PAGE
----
18th Street Gang members are required to abide by a strict set of rules. Failure to obey the word of a gang leader, or to show proper respect to a fellow gang member, may result in an 18-second beating, or even execution for more serious offenses.[37] According to the FBI, some factions of the 18th Street Gang have developed a high level of sophistication and organization. 18th Street Gang members often identify themselves with the number 18 on their clothing and sporting clothing from sports teams such as the Duke Blue Devils, Los Angeles Clippers, Los Angeles Angels, Los Angeles Chargers, Los Angeles Dodgers, Los Angeles Lakers, LAFC, and Las Vegas Raiders. 18th Street will use the symbols XV3, XVIII, X8, 666, 99, and 3-dots in their graffiti and tattoos. 18th Street colors are blue and black; blue is to represent and to pay tribute to The Mexican Mafia, and black is to represent the original color for the gang. The 18th Street Gang is occasionally referred to as the "Children's Army" because of its recruitment of elementary and middle-school aged youth. They also allow other ethnicities to join their ranks making the gang multi-ethnic. In El Salvador it is common for members of the gang to be tattooed on the face with a large "18". In many cases the tattoo covers the entire face.[38]

In California, the majority of the 18th Street gang's members are illegal aliens from Mexico and Central America.[2]

Criminal activity[edit]

The most lucrative activity of the 18th Street gang is street-level distribution of cocaine and marijuana, and to a lesser extent, heroin and methamphetamine. The gang is also involved in auto theft, carjacking, drive-by shootings, extortion, identification fraud, robbery, assault and homicide.[2]

Special Agent George Rodriguez of the federal Bureau of Alcohol, Tobacco, Firearms and Explosives (ATF) described the 18th Street gang as "one of the most violent street gangs and one of the most prolific in the United States". Cars are stolen and homes are burgled by the gang routinely. On average, someone in Los Angeles County is assaulted or robbed by 18th Streeters every day. The gang has left a bloody trail[clarification needed] at a pace three times that of many of the city's most active gangs. 18th Street is a well established gang that is involved in all areas of street-crime. Several 18th Street Gang members have reached a higher level of sophistication and organization in their illicit activities than other gangs. While their main source of income is street-level distribution of drugs, they also have been linked to murders, assaults, arson, copyright infringement, extortion, human trafficking, illegal immigration, kidnapping, prostitution, robbery, and weapons trafficking, as well as other crimes.[39] 18th Street Gang has also been implicated in the high-profile kidnapping and murder of the 16-year-old brother of internationally renowned Honduran football player Wilson Palacios.[40]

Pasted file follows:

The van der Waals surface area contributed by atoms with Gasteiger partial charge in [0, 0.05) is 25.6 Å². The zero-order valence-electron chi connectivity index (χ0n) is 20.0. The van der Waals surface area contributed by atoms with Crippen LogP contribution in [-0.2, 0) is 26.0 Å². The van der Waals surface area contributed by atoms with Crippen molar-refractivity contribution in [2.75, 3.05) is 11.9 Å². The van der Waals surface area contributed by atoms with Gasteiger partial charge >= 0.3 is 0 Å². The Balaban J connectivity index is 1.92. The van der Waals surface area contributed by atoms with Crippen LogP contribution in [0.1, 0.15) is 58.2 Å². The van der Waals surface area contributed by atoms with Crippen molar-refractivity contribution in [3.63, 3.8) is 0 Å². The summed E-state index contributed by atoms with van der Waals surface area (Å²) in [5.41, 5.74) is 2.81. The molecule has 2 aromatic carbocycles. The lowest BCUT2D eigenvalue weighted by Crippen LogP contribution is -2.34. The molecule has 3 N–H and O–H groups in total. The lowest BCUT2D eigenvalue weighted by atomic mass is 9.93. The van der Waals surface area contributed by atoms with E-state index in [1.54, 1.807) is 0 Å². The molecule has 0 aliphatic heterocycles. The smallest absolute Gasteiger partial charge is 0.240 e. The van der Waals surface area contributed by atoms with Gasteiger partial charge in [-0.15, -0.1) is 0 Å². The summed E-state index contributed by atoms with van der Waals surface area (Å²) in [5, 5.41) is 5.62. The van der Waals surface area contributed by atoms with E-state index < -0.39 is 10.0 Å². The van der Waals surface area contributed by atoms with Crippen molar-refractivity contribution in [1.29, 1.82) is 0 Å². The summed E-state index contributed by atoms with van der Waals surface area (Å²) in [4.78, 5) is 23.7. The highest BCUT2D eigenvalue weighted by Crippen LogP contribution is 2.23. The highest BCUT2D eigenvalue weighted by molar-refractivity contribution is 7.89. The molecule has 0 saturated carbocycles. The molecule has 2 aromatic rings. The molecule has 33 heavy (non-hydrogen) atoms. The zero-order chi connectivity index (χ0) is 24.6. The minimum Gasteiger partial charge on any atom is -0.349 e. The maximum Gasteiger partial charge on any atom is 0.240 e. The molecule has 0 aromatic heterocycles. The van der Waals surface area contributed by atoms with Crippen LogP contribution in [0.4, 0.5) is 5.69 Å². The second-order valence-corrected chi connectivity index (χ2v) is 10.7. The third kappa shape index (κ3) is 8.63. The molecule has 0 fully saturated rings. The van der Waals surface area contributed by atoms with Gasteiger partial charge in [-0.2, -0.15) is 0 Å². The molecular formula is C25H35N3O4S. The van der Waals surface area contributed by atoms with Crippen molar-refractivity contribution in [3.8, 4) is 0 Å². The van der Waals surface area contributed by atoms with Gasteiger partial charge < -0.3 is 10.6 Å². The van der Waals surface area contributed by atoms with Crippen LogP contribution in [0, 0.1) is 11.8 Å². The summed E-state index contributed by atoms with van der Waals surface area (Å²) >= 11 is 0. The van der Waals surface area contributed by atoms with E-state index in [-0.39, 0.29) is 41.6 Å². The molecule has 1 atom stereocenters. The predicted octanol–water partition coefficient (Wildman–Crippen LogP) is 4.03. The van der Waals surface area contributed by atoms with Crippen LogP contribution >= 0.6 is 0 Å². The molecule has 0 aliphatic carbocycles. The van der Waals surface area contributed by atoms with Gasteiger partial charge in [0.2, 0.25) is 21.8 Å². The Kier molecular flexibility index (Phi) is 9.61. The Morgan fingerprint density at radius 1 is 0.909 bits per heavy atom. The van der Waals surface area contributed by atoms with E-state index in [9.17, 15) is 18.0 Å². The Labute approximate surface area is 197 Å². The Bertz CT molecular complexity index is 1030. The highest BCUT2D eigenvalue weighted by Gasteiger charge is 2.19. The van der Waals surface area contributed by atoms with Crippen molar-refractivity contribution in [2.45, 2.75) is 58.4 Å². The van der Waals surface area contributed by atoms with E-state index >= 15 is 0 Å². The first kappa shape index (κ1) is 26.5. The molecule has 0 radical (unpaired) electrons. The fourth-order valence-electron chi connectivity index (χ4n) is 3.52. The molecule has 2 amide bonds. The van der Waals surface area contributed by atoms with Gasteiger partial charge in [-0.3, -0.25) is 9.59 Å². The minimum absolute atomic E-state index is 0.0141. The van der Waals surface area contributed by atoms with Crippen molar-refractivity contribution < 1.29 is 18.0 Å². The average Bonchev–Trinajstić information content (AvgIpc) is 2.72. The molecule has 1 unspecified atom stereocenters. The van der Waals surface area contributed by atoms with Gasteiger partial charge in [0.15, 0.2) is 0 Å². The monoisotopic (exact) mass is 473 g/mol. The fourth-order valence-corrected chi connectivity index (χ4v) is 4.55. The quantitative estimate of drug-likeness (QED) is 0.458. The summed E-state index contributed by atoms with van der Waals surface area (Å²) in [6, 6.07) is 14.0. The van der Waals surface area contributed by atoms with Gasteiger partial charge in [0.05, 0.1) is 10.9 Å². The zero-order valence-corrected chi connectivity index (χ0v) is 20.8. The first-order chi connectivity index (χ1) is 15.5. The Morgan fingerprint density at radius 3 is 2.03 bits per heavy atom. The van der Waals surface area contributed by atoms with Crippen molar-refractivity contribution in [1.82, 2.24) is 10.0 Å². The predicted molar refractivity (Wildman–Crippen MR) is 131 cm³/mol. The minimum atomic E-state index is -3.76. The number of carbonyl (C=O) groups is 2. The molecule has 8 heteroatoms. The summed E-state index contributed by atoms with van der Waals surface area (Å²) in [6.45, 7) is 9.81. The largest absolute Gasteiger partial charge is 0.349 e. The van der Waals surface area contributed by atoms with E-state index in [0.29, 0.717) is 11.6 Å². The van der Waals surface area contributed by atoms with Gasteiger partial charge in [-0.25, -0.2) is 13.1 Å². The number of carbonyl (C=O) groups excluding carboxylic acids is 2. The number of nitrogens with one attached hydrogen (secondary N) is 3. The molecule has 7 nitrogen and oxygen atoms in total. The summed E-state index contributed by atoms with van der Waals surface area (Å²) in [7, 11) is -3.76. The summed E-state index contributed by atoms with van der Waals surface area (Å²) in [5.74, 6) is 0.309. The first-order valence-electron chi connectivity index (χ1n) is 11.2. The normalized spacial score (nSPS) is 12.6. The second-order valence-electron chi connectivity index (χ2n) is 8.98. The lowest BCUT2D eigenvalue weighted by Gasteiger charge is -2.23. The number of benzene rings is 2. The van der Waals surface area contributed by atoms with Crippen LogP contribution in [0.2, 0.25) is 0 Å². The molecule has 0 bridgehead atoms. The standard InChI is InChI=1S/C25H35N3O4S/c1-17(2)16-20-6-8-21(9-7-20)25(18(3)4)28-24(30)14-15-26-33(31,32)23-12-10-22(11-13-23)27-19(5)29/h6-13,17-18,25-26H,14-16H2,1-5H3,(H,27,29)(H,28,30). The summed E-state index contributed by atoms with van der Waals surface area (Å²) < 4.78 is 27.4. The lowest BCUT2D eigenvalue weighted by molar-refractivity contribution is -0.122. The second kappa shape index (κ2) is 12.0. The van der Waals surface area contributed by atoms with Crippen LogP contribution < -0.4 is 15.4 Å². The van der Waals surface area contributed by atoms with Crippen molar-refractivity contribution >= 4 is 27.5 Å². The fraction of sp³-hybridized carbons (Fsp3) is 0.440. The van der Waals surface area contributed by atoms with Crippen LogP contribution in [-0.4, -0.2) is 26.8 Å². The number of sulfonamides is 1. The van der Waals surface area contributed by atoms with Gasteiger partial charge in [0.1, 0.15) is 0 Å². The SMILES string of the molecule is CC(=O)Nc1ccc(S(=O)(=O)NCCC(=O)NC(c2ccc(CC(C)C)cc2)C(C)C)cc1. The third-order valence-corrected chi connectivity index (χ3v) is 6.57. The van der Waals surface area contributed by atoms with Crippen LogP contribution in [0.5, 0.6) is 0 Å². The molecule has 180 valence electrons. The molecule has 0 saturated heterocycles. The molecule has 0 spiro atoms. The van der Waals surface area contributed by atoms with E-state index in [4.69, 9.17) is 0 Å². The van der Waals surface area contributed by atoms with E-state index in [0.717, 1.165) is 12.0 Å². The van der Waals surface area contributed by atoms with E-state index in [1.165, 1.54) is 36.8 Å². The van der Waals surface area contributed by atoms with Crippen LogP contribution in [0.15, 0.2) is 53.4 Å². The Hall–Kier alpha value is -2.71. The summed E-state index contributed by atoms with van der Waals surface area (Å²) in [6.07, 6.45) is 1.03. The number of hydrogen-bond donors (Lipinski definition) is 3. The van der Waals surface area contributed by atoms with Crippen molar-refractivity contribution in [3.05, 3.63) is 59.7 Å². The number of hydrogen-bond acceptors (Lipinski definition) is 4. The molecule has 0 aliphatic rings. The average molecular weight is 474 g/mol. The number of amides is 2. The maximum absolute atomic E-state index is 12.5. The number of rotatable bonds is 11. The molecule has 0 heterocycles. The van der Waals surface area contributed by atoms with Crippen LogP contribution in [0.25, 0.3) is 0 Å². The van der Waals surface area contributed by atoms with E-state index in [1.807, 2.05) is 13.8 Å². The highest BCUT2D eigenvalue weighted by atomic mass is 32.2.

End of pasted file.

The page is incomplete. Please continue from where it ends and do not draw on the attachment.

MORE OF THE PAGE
In 1998, Catarino Gonzalez was sentenced to life in prison after a jury convicted Gonzalez of first-degree murder for fatally shooting Officer Filbert Cuesta in the back of the head, while the officer was sitting in a patrol car.[41][42]

Kingston, New York police arrested and jailed several young men on the charge that they abducted a victim, took him to nearby woods, and murdered him. They were held on federal murder and racketeering charges.[43]

In 2019, an 18th Street gangster was fatally shot by a member of rival gang MS-13 in a Queens subway station.[44]

In Guatemala City, many bus drivers have been killed by 18th Street Gang members that drove through the alleged territory of the gang. Bus drivers were often victims of robberies and extortion. In one particular case the bus owners refused to pay the gang; a few moments later, a young man, the son of one of Libertad's bus owners was driving his bus along Route 4, which ran from the terminal down to the Universidad de San Carlos de Guatemala in the southern part of the city. As he passed through Zone 6, two men flagged down the bus. They boarded it and shot the driver in the head killing him instantly.[45]

See also[edit]


  1. ^ a b c d e Ribando, C. (2005). "Gangs in Central America" (PDF). U.S. Department of States, Foreign Affairs, Defense, and Trade Division. Archived March 1, 2006, at the Wayback Machine
  2. ^ a b c d e f Criminal Street Gangs justice.gov (May 12, 2015) Archived June 10, 2015, at the Wayback Machine
  3. ^ a b c "Barrio 18". www.insightcrime.org. 27 March 2017. Retrieved 21 June 2017. Archived November 25, 2017, at the Wayback Machine
  4. ^ An Inside Look at 18th St.'s Menace Rich Connell and Robert J. Lopez, Los Angeles Times (November 17, 1996)
  5. ^ "Barrio 18".
  6. ^ The Avenues: Highland Park Gang KCET (November 14, 2011)
  7. ^ Rival deadly gangs share the same prison cell: A look at El Salvador's controversial move Roberto Valencia and Noticias Telemundo, NBC News (May 22, 2020)
  8. ^ People v. Delgado casetext.com (August 31, 2016)
  9. ^ People v. Vasquez Court Listener (April 17, 2014)
  10. ^ People v. Gaytan casetext.com (October 14, 2011)
  11. ^ The Vineland Boys Gang Richard Valdemar, policemag.com (August 21, 2007)
  12. ^ a b Lynch, Tristam W. (2008). The evolution of modern Central American street gangs and the political violence they present: Case studies of Guatemala, El Salvador and Honduras (MA thesis). University of South Florida. Archived from the original on 6 July 2015.